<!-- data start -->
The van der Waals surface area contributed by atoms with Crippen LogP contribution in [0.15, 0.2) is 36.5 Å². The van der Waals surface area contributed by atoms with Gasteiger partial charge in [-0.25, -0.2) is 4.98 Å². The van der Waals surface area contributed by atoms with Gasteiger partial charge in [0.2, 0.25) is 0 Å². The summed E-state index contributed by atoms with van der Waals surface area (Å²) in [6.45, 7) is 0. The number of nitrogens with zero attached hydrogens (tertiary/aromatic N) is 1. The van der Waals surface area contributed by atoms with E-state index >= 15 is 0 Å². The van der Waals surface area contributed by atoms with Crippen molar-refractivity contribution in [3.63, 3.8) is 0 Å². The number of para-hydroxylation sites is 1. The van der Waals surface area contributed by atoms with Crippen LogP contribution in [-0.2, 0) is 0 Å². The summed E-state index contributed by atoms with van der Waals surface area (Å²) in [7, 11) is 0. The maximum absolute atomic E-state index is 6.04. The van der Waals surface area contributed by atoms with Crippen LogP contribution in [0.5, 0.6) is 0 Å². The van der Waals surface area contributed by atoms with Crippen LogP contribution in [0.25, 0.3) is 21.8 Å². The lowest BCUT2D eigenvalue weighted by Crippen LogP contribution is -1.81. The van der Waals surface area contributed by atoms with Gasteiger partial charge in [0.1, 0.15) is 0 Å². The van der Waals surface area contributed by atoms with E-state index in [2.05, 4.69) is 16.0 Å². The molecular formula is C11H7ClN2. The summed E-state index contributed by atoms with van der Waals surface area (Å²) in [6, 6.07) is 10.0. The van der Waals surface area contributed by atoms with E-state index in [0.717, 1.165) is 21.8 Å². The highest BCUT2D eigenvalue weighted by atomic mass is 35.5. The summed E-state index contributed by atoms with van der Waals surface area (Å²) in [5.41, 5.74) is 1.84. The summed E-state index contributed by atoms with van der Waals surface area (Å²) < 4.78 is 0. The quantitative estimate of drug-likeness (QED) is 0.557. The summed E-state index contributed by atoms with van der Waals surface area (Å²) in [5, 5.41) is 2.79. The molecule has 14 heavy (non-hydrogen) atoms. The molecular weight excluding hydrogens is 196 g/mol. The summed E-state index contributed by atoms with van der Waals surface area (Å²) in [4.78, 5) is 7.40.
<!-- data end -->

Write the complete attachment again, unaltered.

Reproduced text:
The van der Waals surface area contributed by atoms with Crippen LogP contribution in [0.15, 0.2) is 36.5 Å². The van der Waals surface area contributed by atoms with Gasteiger partial charge in [-0.25, -0.2) is 4.98 Å². The van der Waals surface area contributed by atoms with Gasteiger partial charge in [0.2, 0.25) is 0 Å². The summed E-state index contributed by atoms with van der Waals surface area (Å²) in [6.45, 7) is 0. The number of nitrogens with zero attached hydrogens (tertiary/aromatic N) is 1. The van der Waals surface area contributed by atoms with E-state index >= 15 is 0 Å². The van der Waals surface area contributed by atoms with Crippen molar-refractivity contribution in [3.63, 3.8) is 0 Å². The number of para-hydroxylation sites is 1. The van der Waals surface area contributed by atoms with Crippen LogP contribution in [-0.2, 0) is 0 Å². The summed E-state index contributed by atoms with van der Waals surface area (Å²) in [7, 11) is 0. The maximum absolute atomic E-state index is 6.04. The van der Waals surface area contributed by atoms with Crippen LogP contribution in [0.5, 0.6) is 0 Å². The van der Waals surface area contributed by atoms with Crippen LogP contribution in [0.25, 0.3) is 21.8 Å². The lowest BCUT2D eigenvalue weighted by Crippen LogP contribution is -1.81. The van der Waals surface area contributed by atoms with Gasteiger partial charge in [0.1, 0.15) is 0 Å². The van der Waals surface area contributed by atoms with E-state index in [2.05, 4.69) is 16.0 Å². The molecular formula is C11H7ClN2. The summed E-state index contributed by atoms with van der Waals surface area (Å²) in [6, 6.07) is 10.0. The van der Waals surface area contributed by atoms with E-state index in [0.717, 1.165) is 21.8 Å². The highest BCUT2D eigenvalue weighted by atomic mass is 35.5. The summed E-state index contributed by atoms with van der Waals surface area (Å²) in [5.41, 5.74) is 1.84. The summed E-state index contributed by atoms with van der Waals surface area (Å²) < 4.78 is 0. The quantitative estimate of drug-likeness (QED) is 0.557. The summed E-state index contributed by atoms with van der Waals surface area (Å²) in [5, 5.41) is 2.79. The molecule has 14 heavy (non-hydrogen) atoms. The molecular weight excluding hydrogens is 196 g/mol. The summed E-state index contributed by atoms with van der Waals surface area (Å²) in [4.78, 5) is 7.40.